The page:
Bus routes are kept open after £400m Government bailout

A bus
3 April 2020

England’s buses will continue to serve those who rely on them thanks to a funding boost totalling £397 million for vital bus operators, Transport Secretary Grant Shapps has announced today, Friday 3 April 2020.

The package, agreed jointly with the bus industry, will keep key routes running to provide a lifeline for those who cannot work from home, including those travelling to jobs on the frontline of the UK’s fight against COVID-19, such as NHS staff.

New funding of up to £167 million will be paid over 12 weeks under the new COVID-19 Bus Services Support Grant. As a condition of the funding, bus operators will be required to maintain necessary services at a level which is sufficient to meet much reduced demand, but also to allow adequate space between passengers on board. This is expected to be up to 50% of normal service levels.

Transport Secretary Grant Shapps said: "We have been very clear during the outbreak that the best way to stop the spread of the virus and protect the NHS, is to stay at home if possible.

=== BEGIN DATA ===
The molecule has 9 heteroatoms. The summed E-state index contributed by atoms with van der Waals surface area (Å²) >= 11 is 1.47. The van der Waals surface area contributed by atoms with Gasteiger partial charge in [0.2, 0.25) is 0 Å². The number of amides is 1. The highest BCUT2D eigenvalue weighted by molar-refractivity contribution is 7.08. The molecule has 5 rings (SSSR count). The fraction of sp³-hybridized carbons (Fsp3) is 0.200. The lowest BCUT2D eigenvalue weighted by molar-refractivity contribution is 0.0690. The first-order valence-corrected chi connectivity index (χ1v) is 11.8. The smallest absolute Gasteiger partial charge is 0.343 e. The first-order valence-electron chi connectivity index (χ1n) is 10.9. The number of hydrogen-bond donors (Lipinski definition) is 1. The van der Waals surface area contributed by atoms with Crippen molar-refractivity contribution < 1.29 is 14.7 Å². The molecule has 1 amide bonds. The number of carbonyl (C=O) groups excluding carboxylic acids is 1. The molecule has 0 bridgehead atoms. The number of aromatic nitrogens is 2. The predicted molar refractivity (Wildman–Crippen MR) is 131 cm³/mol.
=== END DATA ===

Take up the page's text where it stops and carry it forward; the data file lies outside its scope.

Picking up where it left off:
"Our buses are a lifeline for people who need to travel for work or to buy food – including our emergency services and NHS staff – and it’s absolutely vital we do all we can to keep the sector running.

"This multi-million-pound investment will protect crucial local transport links across England, bolstering the sector and minimising disruption for passengers in the long term.” 

Operators will also be required to keep passengers properly informed about revised timetables to ensure that people know which services are running and when.

The Government has also promised that £200 million of existing funding under the Bus Services Operators Grant will continue to be paid as normal even though not all services may run during this time. This funding is usually paid according to fuel consumption, and so the government’s commitment to pay this on pre-COVID-19 levels will help ensure that bus companies are able to benefit despite fewer fare-paying passengers travelling.

This is in addition to up to £30 million of extra government bus funding, originally earmarked for starting new services, which will instead be paid to local authorities to maintain existing services.  

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